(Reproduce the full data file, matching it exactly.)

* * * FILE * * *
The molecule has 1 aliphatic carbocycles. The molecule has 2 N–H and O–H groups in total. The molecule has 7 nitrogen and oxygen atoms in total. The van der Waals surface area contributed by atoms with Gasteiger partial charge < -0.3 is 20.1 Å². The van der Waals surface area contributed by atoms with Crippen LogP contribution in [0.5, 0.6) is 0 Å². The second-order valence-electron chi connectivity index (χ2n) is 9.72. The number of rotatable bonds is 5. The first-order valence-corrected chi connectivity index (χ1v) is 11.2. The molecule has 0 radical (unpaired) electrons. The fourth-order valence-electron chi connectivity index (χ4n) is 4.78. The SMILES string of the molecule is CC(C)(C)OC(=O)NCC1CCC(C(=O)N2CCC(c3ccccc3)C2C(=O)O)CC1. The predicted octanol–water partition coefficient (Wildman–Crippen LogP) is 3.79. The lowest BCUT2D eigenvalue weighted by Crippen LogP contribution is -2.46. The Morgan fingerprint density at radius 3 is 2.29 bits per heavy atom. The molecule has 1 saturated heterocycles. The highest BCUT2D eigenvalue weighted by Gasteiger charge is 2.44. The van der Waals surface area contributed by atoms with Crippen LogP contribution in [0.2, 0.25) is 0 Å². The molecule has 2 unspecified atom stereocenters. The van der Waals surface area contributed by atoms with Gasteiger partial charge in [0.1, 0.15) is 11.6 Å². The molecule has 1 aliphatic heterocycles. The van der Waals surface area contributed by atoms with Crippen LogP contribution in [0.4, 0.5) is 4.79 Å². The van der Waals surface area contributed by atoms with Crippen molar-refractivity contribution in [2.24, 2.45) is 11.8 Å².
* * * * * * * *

The molecule has 1 aliphatic carbocycles. The molecule has 2 N–H and O–H groups in total. The molecule has 7 nitrogen and oxygen atoms in total. The van der Waals surface area contributed by atoms with Gasteiger partial charge < -0.3 is 20.1 Å². The van der Waals surface area contributed by atoms with Crippen LogP contribution in [0.5, 0.6) is 0 Å². The second-order valence-electron chi connectivity index (χ2n) is 9.72. The number of rotatable bonds is 5. The first-order valence-corrected chi connectivity index (χ1v) is 11.2. The molecule has 0 radical (unpaired) electrons. The fourth-order valence-electron chi connectivity index (χ4n) is 4.78. The SMILES string of the molecule is CC(C)(C)OC(=O)NCC1CCC(C(=O)N2CCC(c3ccccc3)C2C(=O)O)CC1. The predicted octanol–water partition coefficient (Wildman–Crippen LogP) is 3.79. The lowest BCUT2D eigenvalue weighted by Crippen LogP contribution is -2.46. The Morgan fingerprint density at radius 3 is 2.29 bits per heavy atom. The molecule has 1 saturated heterocycles. The highest BCUT2D eigenvalue weighted by Gasteiger charge is 2.44. The van der Waals surface area contributed by atoms with Crippen LogP contribution in [0.2, 0.25) is 0 Å². The molecule has 2 unspecified atom stereocenters. The van der Waals surface area contributed by atoms with Gasteiger partial charge in [0.1, 0.15) is 11.6 Å². The molecule has 1 aliphatic heterocycles. The van der Waals surface area contributed by atoms with Crippen LogP contribution in [0.4, 0.5) is 4.79 Å². The van der Waals surface area contributed by atoms with Crippen molar-refractivity contribution in [2.24, 2.45) is 11.8 Å².